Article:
For those ‘in the know’ a common piece of insight during bar or dinner table discussions on the cryptocurrencies phenomenon goes something along the lines of:
“Yes, cryptocurrencies probably are in a bubble. They almost certainly have some kind of future but exactly what that is, how regulation will impact things and whether the current big cryptocurrencies will remain so is very hard to tell at this point. The recent publicity and Butcher, Baker and Candlestick Maker all suddenly buying Bitcoin, Ethereum and ‘the next big cryptocurrency’ points to a bubble. However, whatever happens with cryptocurrencies, it is the underlying Blockchain technology that is really the big thing. It’s going to change the world”!
There’s an oft quoted output from a 2015 World Economic Forum survey that provided the headline ‘10% of Global GDP to Be Stored on Blockchain by 2027’. Cloud computing giant Oracle made a very similar forecast, using the same 10% figure in October of last year. 10% of global Gross Domestic Product being stored on Blockchain platforms within 10 years would be a huge shift. It would mean a huge overhaul of legacy IT systems used by the public and private sectors, with the new generation being built largely on Blockchain technology. It would be a development akin to the digitalisation of record keeping and administrative systems over the past few decades. A process that is still not entirely complete the world over.
What is Blockchain Technology?
Before looking at whether the hype and investment into Blockchain companies might also be considered a bubble it is sensible to start with a brief overview of what the technology actually consists of. Bitcoin, the first and still biggest cryptocurrency by market capitalisation, was launched in 2009. The raison d’être for Bitcoin, outlined in the white paper published prior to its launch, was to address perceived deficiencies of the incumbent fiat currency monetary system.
A major problem with fiat currencies, in the eyes of Bitcoin’s pseudonymous inventor Satoshi Nakamoto, is the necessity for third party central authorities to regulate digital ownership, transfers and record keeping. This both gives banks and other financial services companies incommensurate economic power as well as generally being inefficient in the time and cost their role involves.
The idea for a superior digital currency was that it had to be more efficient while circumventing accusations of vested interests and potential manipulation or corruption. All of this had to be achieved while also ensuring accurate record keeping of ownership and transactions, a level of security that made malicious hacking close to impossible and prevented the ‘double spending’ problem (the same currency owner paying two different parties simultaneously with the same currency units).
Blockchain technology was created as the answer to these challenges. It’s a self-sufficient software system that once ‘launched’ manages itself without the requirement for any third party central authority. Blockchain is an immutable decentralised digital ledger system which records transaction history, verifies ownership and facilitates ongoing transfers of ownership.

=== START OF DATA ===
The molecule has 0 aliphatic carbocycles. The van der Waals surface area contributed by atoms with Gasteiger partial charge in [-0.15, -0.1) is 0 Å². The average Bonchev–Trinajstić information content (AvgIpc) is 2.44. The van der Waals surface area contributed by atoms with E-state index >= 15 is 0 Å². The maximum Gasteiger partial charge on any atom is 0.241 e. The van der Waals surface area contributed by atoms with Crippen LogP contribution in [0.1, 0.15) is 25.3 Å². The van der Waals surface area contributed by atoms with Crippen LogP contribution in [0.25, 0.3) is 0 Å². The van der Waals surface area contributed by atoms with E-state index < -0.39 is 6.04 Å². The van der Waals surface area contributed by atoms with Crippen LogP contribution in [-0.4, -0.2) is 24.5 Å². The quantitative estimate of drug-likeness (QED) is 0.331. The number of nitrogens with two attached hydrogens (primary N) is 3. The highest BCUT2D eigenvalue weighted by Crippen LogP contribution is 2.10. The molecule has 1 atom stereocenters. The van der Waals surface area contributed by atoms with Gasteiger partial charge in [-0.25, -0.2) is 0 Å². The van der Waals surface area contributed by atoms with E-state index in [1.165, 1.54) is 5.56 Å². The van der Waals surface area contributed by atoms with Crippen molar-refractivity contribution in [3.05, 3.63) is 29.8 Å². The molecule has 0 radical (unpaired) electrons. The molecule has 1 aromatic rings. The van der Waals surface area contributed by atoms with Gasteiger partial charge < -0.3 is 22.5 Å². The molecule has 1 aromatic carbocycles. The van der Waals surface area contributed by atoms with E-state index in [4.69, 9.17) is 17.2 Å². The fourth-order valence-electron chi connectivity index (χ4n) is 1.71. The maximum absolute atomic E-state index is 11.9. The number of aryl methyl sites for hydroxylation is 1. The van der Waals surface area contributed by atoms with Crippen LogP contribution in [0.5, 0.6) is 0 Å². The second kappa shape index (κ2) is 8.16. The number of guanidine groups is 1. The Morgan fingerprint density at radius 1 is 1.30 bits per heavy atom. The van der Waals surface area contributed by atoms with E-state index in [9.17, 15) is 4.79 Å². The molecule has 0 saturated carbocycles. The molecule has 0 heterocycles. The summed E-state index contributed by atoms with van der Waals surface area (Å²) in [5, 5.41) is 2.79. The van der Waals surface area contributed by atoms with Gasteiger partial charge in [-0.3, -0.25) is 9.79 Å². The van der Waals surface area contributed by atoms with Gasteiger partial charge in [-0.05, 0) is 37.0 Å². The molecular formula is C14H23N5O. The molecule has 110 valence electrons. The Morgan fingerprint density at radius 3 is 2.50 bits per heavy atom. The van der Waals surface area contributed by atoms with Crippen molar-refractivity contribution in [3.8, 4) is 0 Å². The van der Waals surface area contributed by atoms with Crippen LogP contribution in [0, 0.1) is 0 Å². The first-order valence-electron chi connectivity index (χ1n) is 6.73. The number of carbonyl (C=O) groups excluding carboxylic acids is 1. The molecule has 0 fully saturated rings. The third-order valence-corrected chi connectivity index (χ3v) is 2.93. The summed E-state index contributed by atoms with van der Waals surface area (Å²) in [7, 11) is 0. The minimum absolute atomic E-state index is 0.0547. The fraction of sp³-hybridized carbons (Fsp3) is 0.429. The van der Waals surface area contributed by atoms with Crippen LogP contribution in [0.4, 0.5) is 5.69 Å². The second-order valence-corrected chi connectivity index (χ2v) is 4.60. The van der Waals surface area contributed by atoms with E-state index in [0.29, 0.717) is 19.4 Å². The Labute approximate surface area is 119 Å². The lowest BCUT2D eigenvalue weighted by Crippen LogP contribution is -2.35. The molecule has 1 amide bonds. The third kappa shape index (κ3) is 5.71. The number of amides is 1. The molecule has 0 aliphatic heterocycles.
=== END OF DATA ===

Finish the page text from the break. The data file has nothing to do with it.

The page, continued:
The decentralised aspect means that a copy of the digital ledger is held by each user and a majority of copies must agree for the wider system to update. This means there is no one point of weakness where records can be corrupted with sophisticated cryptography adding an additional layer of security and meaning past records are close to impossible to alter after they have been verified – the immutability. The validity of new transactions is also verified by cryptography and achieved through computer processing power lent by the wider network. It has been dubbed ‘the trust protocol’.
Why Does Blockchain Technology Hold So Much Potential?
This is a very broad overview and Blockchain is a group of technologies and can take different forms rather than one technology as it is often represented as. The key qualities it represents are decentralisation, immutability, self-sufficiency and efficiency. While originally devised for Bitcoin, and other cryptocurrencies are also now all based on Blockchain, Blockchain can be applied to any data storage and transfer system. It is seen as a perfect technology platform to improve efficiencies in processes from supply chain management to medical records, physical and intellectual property, stock exchange systems and many more applications. Its immutability is seen as holding the potential to revolutionise particularly developing and emerging economies where corruption is a major handbrake to economic development.
Another way Blockchain has been described is as ‘the internet of value’ – adding an additional layer to the ‘internet of information’ we’ve had until now. If there is one thing that the internet of information has had a negative impact on it is trust in the security and veracity of information and data. Blockchain apostles believe that Blockchain technology solves this and will have a comparable impact to the rise of the internet age in its influence on global economic development and the way we live.
But Is Blockchain Investment Another Bubble?
Blockchain has undoubtedly become ‘the latest technology in world’ in terms of its investment appeal. VC and other forms of private equity have poured into Blockchain start-ups. The big IT companies are also pouring R&D funds into building teams of Blockchain engineers and exploring potential applications.
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